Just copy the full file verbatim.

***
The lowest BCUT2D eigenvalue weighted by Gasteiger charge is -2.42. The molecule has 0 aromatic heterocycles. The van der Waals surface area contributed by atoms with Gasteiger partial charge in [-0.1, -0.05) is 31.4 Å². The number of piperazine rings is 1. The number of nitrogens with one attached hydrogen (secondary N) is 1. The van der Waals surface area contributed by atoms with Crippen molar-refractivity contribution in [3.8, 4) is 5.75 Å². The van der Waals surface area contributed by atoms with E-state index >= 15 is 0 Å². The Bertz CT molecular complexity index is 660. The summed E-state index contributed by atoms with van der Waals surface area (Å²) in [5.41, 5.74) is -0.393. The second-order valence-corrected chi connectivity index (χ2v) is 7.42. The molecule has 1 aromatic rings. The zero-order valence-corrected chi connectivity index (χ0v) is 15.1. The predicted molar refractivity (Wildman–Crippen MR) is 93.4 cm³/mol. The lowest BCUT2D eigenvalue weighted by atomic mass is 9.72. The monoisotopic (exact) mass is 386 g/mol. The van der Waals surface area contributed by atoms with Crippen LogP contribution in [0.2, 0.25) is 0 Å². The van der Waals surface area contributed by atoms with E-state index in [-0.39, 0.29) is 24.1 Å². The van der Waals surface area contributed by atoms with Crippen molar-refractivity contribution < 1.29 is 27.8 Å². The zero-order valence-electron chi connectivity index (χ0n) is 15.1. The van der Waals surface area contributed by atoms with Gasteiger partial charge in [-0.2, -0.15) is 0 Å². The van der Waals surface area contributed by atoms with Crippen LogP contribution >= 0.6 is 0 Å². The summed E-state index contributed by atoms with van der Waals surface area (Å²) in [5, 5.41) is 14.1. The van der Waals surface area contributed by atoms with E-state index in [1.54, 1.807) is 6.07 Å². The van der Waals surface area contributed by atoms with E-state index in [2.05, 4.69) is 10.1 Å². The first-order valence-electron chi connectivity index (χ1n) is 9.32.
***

The lowest BCUT2D eigenvalue weighted by Gasteiger charge is -2.42. The molecule has 0 aromatic heterocycles. The van der Waals surface area contributed by atoms with Gasteiger partial charge in [-0.1, -0.05) is 31.4 Å². The number of piperazine rings is 1. The number of nitrogens with one attached hydrogen (secondary N) is 1. The van der Waals surface area contributed by atoms with Crippen molar-refractivity contribution in [3.8, 4) is 5.75 Å². The van der Waals surface area contributed by atoms with E-state index >= 15 is 0 Å². The Bertz CT molecular complexity index is 660. The summed E-state index contributed by atoms with van der Waals surface area (Å²) in [5.41, 5.74) is -0.393. The second-order valence-corrected chi connectivity index (χ2v) is 7.42. The molecule has 1 aromatic rings. The zero-order valence-corrected chi connectivity index (χ0v) is 15.1. The predicted molar refractivity (Wildman–Crippen MR) is 93.4 cm³/mol. The lowest BCUT2D eigenvalue weighted by atomic mass is 9.72. The monoisotopic (exact) mass is 386 g/mol. The van der Waals surface area contributed by atoms with Crippen LogP contribution in [0.2, 0.25) is 0 Å². The van der Waals surface area contributed by atoms with E-state index in [-0.39, 0.29) is 24.1 Å². The van der Waals surface area contributed by atoms with Crippen molar-refractivity contribution < 1.29 is 27.8 Å². The zero-order valence-electron chi connectivity index (χ0n) is 15.1. The van der Waals surface area contributed by atoms with Gasteiger partial charge in [-0.2, -0.15) is 0 Å². The van der Waals surface area contributed by atoms with Crippen LogP contribution >= 0.6 is 0 Å². The summed E-state index contributed by atoms with van der Waals surface area (Å²) in [5, 5.41) is 14.1. The van der Waals surface area contributed by atoms with E-state index in [1.54, 1.807) is 6.07 Å². The van der Waals surface area contributed by atoms with E-state index in [2.05, 4.69) is 10.1 Å². The first-order valence-electron chi connectivity index (χ1n) is 9.32.